It was late Wednesday night, and lobbyist Jack Kealey of Bethany was feeling good.
With just a few hours left in the legislative session, the state Senate had approved Kealey's signature bill, the one that allows alternatives to real-animal dissections in classrooms.
Kealey also had his eye on a bill that would allow Sunday bow hunting of deer. (He opposes that.) That one died in the Senate, despite having been part of some tricky deal between Republicans and Democrats down in the House. On the last night in the General Assembly, a legislator will tell you that, if people cannot shoot deer on Sunday, the House Republicans may pull their support for an Office of Early Childhood Education. And that will make perfect sense.
Kealey was beaming in the corridor outside the Senate. I asked him if he felt encouraged about the legislative process. "When a bill goes before the Senate and the House, people can identify the good points and the bad points," he enthused.
Kealey is 10.
I looked over at Annie Hornish, former legislator and state director of the Humane Society. She had encouraged Kealey's activities at the Capitol. "If his bills get overturned in the implementers and he spends the next three days crying and having nightmares, I hold you personally responsible," I told her.
"This place is like a porn theater," a Republican operative muttered to me. "They probably shouldn't let kids up here at night."
More like a theater that shows a certain type of horror movie. On the last night, the movie is always the same. It's called "Implementer," which actually does sound like some kind of slasher film.
By 10:45 p.m. Wednesday, there were rumors flying around about when the Implementer was coming, whether it was coming at all, what was in it, how many pages it was, and whether, after implementing itself, it would eat us.
For those of you who don't follow this stuff, implementers once upon a time had a relatively innocent function. They contained largely structural and technical language that actually made the budget happen. Somewhere along the line, by mutual consent, our lawmakers decided that implementers could contain almost anything. I mean really, almost anything — regardless of whether that thing has ever been discussed in any public meeting or hearing. A proposal to create, in Goshen, a 4,000-acre game preserve for homicidal clowns? Boom! Put it in the Implementer.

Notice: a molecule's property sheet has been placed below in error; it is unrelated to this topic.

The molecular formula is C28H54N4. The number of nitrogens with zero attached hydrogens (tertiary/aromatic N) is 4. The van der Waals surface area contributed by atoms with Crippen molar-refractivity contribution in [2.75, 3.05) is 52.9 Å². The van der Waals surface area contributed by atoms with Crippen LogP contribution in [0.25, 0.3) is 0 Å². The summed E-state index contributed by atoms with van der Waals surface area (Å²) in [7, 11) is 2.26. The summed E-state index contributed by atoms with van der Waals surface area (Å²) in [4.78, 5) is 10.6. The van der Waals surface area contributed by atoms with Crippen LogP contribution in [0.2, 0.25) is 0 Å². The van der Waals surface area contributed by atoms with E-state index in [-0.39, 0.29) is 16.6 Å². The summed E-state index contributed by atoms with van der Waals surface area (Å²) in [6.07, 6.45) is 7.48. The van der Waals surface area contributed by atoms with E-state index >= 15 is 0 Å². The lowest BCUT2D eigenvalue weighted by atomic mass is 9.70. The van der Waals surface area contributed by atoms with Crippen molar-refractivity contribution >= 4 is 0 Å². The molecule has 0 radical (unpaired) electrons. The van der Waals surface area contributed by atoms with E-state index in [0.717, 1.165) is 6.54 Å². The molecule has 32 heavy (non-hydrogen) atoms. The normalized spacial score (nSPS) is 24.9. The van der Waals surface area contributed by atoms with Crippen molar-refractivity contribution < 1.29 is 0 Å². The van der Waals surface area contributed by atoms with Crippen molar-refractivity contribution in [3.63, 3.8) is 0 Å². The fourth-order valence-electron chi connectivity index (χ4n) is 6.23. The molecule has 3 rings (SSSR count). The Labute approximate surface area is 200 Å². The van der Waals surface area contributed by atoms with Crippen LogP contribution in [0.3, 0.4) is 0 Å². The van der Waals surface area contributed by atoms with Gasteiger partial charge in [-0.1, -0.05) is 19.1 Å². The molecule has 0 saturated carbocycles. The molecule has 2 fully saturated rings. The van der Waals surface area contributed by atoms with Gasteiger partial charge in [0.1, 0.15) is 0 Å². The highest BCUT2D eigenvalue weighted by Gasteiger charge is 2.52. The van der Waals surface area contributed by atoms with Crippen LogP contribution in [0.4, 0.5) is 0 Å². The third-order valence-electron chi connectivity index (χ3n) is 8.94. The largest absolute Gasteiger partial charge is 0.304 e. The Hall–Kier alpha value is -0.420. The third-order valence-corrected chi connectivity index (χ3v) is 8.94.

There are several implementers, each many hundreds of pages long. None of the people voting on them have read them. An average person trying to read one would encounter language like this (actually sampled from Wednesday's Final Implementer): "Notwithstanding the provisions of subparagraph (B) of subdivision (72) of section 12-81 of the general statutes, any person otherwise eligible for a 2010 grand list exemption pursuant to said subdivision (72) in the town of Bloomfield, except that such person failed to file the required exemption application …"
The implementer process is so bizarre and so estranged from good government that this session was brought to a screeching halt by language in one implementer that nobody would admit to having put there. It would have ordered the Department of Motor Vehicle to start issuing driver's licenses to undocumented immigrants on July 1 instead of in 2015. This was not only a violation of a whole bunch of negotiated agreements, but it was also probably physically impossible. How did it get in there? Nobody knew.
When the Final Implementer did show up, it did not appear to contain any true abominations, although everybody's grasp of this resembles one of those Amazon tribes with no written tradition. What's actually in there is more a matter of vague oral consensus.
The General Assembly is always like a toddler racing around Pottery Barn. This session, the toddler broke a few things and made a few messes (Keno, crazy budgeting). But the when the session ended, we all looked at the vases and knickknacks rocking and teetering on the shelves — the things the toddler almost smashed — and breathed a sigh of relief. It could have been so much worse. And maybe the toddler will someday grow up to be like that nice Jack Kealey.
Colin McEnroe appears from 1 to 2 p.m. weekdays on WNPR-FM (90.5) and blogs at http://courantblogs.com/colin-mcenroe/. He can be reached at Colin@wnpr.org.Copyright © 2015, CT Now